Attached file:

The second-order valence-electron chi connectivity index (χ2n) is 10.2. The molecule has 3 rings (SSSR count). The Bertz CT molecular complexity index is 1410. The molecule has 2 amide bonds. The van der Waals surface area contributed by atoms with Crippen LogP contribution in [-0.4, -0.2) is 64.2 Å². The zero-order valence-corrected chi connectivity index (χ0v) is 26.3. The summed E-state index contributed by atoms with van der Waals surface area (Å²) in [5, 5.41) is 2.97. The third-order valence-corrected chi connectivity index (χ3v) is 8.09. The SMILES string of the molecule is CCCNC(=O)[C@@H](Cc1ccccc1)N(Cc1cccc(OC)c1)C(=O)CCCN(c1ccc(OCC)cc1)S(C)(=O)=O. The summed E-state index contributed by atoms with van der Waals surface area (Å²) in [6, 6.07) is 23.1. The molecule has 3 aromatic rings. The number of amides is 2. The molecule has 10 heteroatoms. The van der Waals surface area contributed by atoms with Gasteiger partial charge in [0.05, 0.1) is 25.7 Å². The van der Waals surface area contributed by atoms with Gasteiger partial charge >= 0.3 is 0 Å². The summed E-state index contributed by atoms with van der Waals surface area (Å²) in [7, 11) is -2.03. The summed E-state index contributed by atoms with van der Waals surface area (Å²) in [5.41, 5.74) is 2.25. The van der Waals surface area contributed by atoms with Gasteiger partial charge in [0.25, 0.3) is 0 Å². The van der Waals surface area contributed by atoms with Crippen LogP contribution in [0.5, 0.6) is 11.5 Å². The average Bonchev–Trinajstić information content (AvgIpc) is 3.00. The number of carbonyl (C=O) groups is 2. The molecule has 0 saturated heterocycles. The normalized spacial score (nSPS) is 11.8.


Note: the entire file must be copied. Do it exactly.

The second-order valence-electron chi connectivity index (χ2n) is 10.2. The molecule has 3 rings (SSSR count). The Bertz CT molecular complexity index is 1410. The molecule has 2 amide bonds. The van der Waals surface area contributed by atoms with Crippen LogP contribution in [-0.4, -0.2) is 64.2 Å². The zero-order valence-corrected chi connectivity index (χ0v) is 26.3. The summed E-state index contributed by atoms with van der Waals surface area (Å²) in [5, 5.41) is 2.97. The third-order valence-corrected chi connectivity index (χ3v) is 8.09. The SMILES string of the molecule is CCCNC(=O)[C@@H](Cc1ccccc1)N(Cc1cccc(OC)c1)C(=O)CCCN(c1ccc(OCC)cc1)S(C)(=O)=O. The summed E-state index contributed by atoms with van der Waals surface area (Å²) in [6, 6.07) is 23.1. The molecule has 3 aromatic rings. The number of amides is 2. The molecule has 10 heteroatoms. The van der Waals surface area contributed by atoms with Gasteiger partial charge in [0.05, 0.1) is 25.7 Å². The van der Waals surface area contributed by atoms with Gasteiger partial charge >= 0.3 is 0 Å². The summed E-state index contributed by atoms with van der Waals surface area (Å²) in [7, 11) is -2.03. The summed E-state index contributed by atoms with van der Waals surface area (Å²) in [5.41, 5.74) is 2.25. The van der Waals surface area contributed by atoms with Gasteiger partial charge in [0.25, 0.3) is 0 Å². The van der Waals surface area contributed by atoms with Crippen LogP contribution in [0.5, 0.6) is 11.5 Å². The average Bonchev–Trinajstić information content (AvgIpc) is 3.00. The number of carbonyl (C=O) groups is 2. The molecule has 0 saturated heterocycles. The normalized spacial score (nSPS) is 11.8.